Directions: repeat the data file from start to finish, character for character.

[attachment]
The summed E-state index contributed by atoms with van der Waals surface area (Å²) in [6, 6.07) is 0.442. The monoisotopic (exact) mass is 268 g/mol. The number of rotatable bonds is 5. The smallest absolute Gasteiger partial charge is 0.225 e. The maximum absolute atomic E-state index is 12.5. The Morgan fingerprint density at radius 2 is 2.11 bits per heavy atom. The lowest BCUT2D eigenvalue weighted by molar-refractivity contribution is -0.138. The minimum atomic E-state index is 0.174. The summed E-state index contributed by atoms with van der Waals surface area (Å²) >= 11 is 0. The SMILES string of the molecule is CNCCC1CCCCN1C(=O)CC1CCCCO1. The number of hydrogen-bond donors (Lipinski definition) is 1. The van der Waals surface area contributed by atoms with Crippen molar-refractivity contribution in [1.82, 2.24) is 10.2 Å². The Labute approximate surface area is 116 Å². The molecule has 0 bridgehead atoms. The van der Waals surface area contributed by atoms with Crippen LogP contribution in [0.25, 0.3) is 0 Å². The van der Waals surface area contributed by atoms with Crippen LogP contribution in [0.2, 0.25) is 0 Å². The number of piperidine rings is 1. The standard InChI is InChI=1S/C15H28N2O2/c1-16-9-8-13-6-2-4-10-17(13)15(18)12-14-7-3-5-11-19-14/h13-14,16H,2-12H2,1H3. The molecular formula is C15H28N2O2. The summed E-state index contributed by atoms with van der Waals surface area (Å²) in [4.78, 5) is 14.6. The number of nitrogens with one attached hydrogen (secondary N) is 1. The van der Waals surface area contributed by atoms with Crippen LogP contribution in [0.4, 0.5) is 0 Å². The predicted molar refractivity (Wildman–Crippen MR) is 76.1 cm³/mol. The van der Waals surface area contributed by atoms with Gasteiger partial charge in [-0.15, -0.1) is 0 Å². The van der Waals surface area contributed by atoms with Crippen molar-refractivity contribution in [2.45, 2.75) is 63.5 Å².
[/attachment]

The summed E-state index contributed by atoms with van der Waals surface area (Å²) in [6, 6.07) is 0.442. The monoisotopic (exact) mass is 268 g/mol. The number of rotatable bonds is 5. The smallest absolute Gasteiger partial charge is 0.225 e. The maximum absolute atomic E-state index is 12.5. The Morgan fingerprint density at radius 2 is 2.11 bits per heavy atom. The lowest BCUT2D eigenvalue weighted by molar-refractivity contribution is -0.138. The minimum atomic E-state index is 0.174. The summed E-state index contributed by atoms with van der Waals surface area (Å²) >= 11 is 0. The SMILES string of the molecule is CNCCC1CCCCN1C(=O)CC1CCCCO1. The number of hydrogen-bond donors (Lipinski definition) is 1. The van der Waals surface area contributed by atoms with Crippen molar-refractivity contribution in [1.82, 2.24) is 10.2 Å². The Labute approximate surface area is 116 Å². The molecule has 0 bridgehead atoms. The van der Waals surface area contributed by atoms with Crippen LogP contribution in [0.25, 0.3) is 0 Å². The van der Waals surface area contributed by atoms with Crippen LogP contribution in [0.2, 0.25) is 0 Å². The number of piperidine rings is 1. The standard InChI is InChI=1S/C15H28N2O2/c1-16-9-8-13-6-2-4-10-17(13)15(18)12-14-7-3-5-11-19-14/h13-14,16H,2-12H2,1H3. The molecular formula is C15H28N2O2. The summed E-state index contributed by atoms with van der Waals surface area (Å²) in [4.78, 5) is 14.6. The number of nitrogens with one attached hydrogen (secondary N) is 1. The van der Waals surface area contributed by atoms with Crippen LogP contribution in [0.4, 0.5) is 0 Å². The predicted molar refractivity (Wildman–Crippen MR) is 76.1 cm³/mol. The van der Waals surface area contributed by atoms with Gasteiger partial charge in [-0.15, -0.1) is 0 Å². The van der Waals surface area contributed by atoms with Crippen molar-refractivity contribution in [2.45, 2.75) is 63.5 Å².